He said a constituent assembly would be an “inclusive undertaking,” with various committees for different sectors to be created to propose amendments, allowing “everybody… to participate in the process.”
A constituent assembly would not entail any cost, Alvarez said, because the members of Congress would do the job. Only a massive information drive would need a budget, he said.
Alvarez said the Duterte administration’s timetable for a shift to a federal-parliamentary form of government would begin next year, with the constitutional assembly getting a year to revise the Constitution, to be followed by the information drive explaining to the people, through primers in various dialects, the proposed changes to the Charter.
The ratification of the proposed amendments would be held simultaneously with the midterm elections in 2019 to be more cost-efficient, Alvarez said.
“After the midterm elections [we’ll] have a transition government. By 2022, we will [have elections] on the basis of a new Constitution,” he said.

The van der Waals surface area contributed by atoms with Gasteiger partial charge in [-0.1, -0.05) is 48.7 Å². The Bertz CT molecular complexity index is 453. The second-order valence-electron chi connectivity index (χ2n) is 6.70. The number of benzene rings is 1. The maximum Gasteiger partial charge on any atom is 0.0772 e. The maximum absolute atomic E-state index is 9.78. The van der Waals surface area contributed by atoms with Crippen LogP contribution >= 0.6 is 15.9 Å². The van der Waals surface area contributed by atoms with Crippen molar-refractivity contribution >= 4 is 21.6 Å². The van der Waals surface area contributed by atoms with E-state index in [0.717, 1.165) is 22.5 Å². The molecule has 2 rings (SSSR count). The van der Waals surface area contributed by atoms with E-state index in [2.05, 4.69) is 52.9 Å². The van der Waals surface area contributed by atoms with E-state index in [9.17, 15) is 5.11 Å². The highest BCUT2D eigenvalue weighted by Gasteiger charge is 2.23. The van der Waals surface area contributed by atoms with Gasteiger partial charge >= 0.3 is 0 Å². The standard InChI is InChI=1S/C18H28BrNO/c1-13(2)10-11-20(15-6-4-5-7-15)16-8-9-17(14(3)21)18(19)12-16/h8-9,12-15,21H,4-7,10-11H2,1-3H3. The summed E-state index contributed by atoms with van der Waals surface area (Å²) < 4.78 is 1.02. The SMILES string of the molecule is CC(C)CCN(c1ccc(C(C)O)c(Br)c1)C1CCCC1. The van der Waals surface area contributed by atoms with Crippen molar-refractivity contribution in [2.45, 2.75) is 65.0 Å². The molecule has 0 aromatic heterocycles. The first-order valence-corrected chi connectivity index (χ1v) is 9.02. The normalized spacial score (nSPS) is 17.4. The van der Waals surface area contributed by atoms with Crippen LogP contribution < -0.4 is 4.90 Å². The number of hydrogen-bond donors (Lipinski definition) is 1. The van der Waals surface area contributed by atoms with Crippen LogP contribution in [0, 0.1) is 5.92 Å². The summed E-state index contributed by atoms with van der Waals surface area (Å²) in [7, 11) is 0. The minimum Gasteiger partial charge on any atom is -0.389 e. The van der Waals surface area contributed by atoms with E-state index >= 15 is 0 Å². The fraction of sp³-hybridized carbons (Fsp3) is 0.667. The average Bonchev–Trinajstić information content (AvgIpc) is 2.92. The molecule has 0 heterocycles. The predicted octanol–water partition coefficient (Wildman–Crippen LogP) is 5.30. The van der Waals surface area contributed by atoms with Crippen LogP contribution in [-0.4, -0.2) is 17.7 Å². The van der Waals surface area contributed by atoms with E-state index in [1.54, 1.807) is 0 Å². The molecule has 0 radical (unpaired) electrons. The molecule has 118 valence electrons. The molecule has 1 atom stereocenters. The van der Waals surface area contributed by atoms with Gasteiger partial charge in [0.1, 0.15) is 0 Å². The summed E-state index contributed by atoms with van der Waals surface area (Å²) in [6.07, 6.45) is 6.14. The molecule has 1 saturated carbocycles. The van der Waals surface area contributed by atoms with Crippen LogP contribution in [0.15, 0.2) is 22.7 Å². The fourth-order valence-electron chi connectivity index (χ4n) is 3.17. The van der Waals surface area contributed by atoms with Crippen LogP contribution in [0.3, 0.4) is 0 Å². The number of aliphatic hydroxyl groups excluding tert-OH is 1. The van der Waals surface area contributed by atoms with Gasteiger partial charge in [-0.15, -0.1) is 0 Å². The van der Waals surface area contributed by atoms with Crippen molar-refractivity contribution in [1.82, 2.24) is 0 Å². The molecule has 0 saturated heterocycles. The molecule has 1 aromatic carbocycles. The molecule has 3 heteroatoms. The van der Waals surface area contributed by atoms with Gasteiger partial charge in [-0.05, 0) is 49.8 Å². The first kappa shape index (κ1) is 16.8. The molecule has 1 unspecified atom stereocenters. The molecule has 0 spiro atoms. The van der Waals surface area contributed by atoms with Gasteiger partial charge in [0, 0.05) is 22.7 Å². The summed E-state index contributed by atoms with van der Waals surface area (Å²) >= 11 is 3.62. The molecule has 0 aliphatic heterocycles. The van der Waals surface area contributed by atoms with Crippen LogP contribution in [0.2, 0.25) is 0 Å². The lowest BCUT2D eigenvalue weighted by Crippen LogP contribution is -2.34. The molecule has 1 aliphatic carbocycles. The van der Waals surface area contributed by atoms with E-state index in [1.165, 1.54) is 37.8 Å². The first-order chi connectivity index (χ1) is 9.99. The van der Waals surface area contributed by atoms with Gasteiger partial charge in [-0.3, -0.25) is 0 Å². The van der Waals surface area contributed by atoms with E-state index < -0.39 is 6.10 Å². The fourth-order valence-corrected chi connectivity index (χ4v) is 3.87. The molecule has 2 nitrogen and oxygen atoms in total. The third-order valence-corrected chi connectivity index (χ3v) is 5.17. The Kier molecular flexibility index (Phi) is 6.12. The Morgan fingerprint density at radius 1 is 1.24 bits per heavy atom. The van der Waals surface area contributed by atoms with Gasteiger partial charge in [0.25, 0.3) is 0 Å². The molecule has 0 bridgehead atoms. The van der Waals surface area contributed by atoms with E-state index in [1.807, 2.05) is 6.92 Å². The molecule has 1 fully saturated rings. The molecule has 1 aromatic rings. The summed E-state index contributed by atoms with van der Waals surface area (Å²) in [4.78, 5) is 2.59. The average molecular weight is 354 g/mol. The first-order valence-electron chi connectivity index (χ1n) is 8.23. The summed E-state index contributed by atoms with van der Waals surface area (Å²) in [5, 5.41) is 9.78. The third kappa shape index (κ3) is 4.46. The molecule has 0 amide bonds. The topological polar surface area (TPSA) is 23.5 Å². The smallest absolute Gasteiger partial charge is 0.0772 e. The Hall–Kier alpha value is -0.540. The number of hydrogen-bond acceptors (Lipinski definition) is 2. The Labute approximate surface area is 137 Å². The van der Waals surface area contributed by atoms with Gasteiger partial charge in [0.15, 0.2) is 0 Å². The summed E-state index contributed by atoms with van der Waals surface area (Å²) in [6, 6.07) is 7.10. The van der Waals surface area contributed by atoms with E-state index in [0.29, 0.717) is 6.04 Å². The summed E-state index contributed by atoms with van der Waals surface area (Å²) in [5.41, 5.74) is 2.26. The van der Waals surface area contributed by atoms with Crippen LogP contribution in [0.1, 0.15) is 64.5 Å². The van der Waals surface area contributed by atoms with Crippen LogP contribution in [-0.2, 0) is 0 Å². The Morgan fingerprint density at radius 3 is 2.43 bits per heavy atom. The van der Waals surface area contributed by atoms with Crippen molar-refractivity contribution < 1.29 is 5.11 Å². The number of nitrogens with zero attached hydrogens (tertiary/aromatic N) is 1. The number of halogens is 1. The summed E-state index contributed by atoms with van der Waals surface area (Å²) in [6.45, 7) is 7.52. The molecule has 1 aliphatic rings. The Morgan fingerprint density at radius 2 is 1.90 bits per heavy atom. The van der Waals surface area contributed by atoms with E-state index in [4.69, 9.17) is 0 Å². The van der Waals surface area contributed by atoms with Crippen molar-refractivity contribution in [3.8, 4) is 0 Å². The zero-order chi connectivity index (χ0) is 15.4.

Mr. Duterte has been promoting federalism even before he launched a campaign for Malacañang last year.
The shift was on his platform of government, but it was largely ignored by the voters, who preferred to hear him speak about his plans for fighting crime.
Alvarez said the unitary-presidential form of government was a system imposed by colonizers on the Philippines for “easier control” of wealth and power in Manila.
He said the system stunted the economic growth and development of the provinces and contributed to “the cycle of generational conflict.”
“Structural change” is necessary, Alvarez said. “Through the adoption of a federal form of government… national and state powers will be clearly delineated. The national government can focus on national concerns like defense, foreign policy, national police, monetary policies and others.”
On the other hand, the states “can focus on local concerns by empowering them to adopt tailor-fit solutions to their unique local problems. No more imposition of one-size-fits-all policies and solutions from distant Manila, detached from the realities on the ground with faraway localities with unique problems and circumstances,” he added.
Alvarez said federalism would cut the bureaucratic “red tape that leads all the way to Manila… thus reducing delays and uncertainties inimical to businesses.”